Business Intelligence

The Savvy Small Business Guide to Machine Learning vs. Artificial Intelligence

Published by in Business Intelligence

“We have met the enemy, and he is us.”- Pogo Possum

There are two things you need to know about machine learning versus artificial intelligence, that great and oft-written-about (keyword) battle:

  1. Technically, it’s not a battle. Machine learning (ML) is a type of artificial intelligence (AI); it fits underneath the bigger umbrella of AI.
  2. Even though “machine learning vs. artificial intelligence” isn’t a battle, there is a winner in this scenario: you and your small business.

Don’t get me wrong, there are distinctions to be made between the bigger idea of artificial intelligence, and the specific application of AI called machine learning.

That said, ML and AI aren’t contrary approaches. Machine learning is a popular subfield of artificial intelligence, which happens to have gotten huge in the past few years.

In other words, machine learning, like Hansel, is so hot right now.

Why do these seemingly academic distinctions matter to you as a small business owner? Because investing in machine learning—either the software or companies that do it—is a great way to save your nonartificial business intelligence from doing pointless busy work. And, software and services that use machine learning can help you learn things you otherwise wouldn’t have the time, or ability, to learn.

And it’s that time-saving element that helps you as a small business owner. The bigger, enterprise players have resources you don’t. They’ve got research departments that can spend weeks researching how competitors are positioning their products, or how customers are reacting to their newest rollout. You probably don’t have that luxury. Machine learning, however, can give you the insight you’d get from hours of research in a few minutes.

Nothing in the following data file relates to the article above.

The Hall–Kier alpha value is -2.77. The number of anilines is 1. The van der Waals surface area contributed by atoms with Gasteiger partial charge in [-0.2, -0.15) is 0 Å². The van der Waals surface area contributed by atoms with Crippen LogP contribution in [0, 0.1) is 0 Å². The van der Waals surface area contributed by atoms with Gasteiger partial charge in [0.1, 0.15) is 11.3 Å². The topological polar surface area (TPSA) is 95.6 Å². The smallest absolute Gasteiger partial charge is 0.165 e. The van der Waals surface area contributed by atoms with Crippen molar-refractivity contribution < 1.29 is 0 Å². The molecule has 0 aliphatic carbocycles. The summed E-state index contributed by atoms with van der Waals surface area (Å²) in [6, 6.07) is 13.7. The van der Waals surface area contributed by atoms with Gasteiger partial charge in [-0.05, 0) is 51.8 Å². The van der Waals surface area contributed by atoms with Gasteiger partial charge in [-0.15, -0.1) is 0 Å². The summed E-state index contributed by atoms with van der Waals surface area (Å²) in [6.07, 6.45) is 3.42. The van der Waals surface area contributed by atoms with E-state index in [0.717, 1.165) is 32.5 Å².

In short: Machine learning is canned agility. Keep reading to get a fuller sense of how ML and AI are related, as well as specific examples of how ML can help a small business succeed.

Machine learning vs. artificial intelligence: A High-Level Overview

Broadly speaking, artificial intelligence is a machine that thinks like a person. If that seems like a broad definition, it is. A better, and common, way to determine when something artificial is intelligent is the famous Turing test: If you didn’t know you were communicating with a computer, would you be able to tell?

The original Turing test involved talking to two parties—a computer and a human— through a wall. If you couldn’t tell which of the two parties was a computer, the machine seemed “human” enough, and, voila, that machine had passed the Turing test.

A depiction of the Turing test

So, where does machine learning fit in?

If artificial intelligence is any machine that thinks like a human, the specific way machine learning “thinks like a human” is by learning.

This seems obvious, but that’s because you’re a human. Your brain is designed to learn—to take in new facts (there are many red fruits), turn those facts into concepts (a red fruit is an apple), and use those concepts to think faster (I want an apple, so I’ll look for a red fruit).

Computers traditionally weren’t designed to learn. You fed them an input, and they gave you something back. But all it could do was that particular type of input you’d told it to do.

Computers that use machine learning don’t just take in information and spit it back out. They can look at different facts, the way a human does, turn those facts into concepts, and use those concepts to compute better and faster.

Machine Learning for Your Small Business

What does this mean for a small business?

Software and tools with machine learning can look at a lot of facts (customer demographics, product reviews, sales figures), summarize those facts into concepts and insights, and communicate those insights to you, so you can do business, better.

Machine learning is already in use in some high-profile projects. Here are a few examples you’ll probably recognize:

  • Autonomous vehicles (probably the most commonly cited example of ML)
  • The “did you mean” function when you misspell something in Google
  • The ranking of “top things to do” in a Google search for a given topic
  • Speech recognition capabilities (such as Siri)

Top sights’ results in Google

Where small businesses are most likely to interact with machine learning is in prepackaged solutions: either business intelligence software programs that use machine learning algorithms, or services provided by vendors such as the ones I’ll discuss below.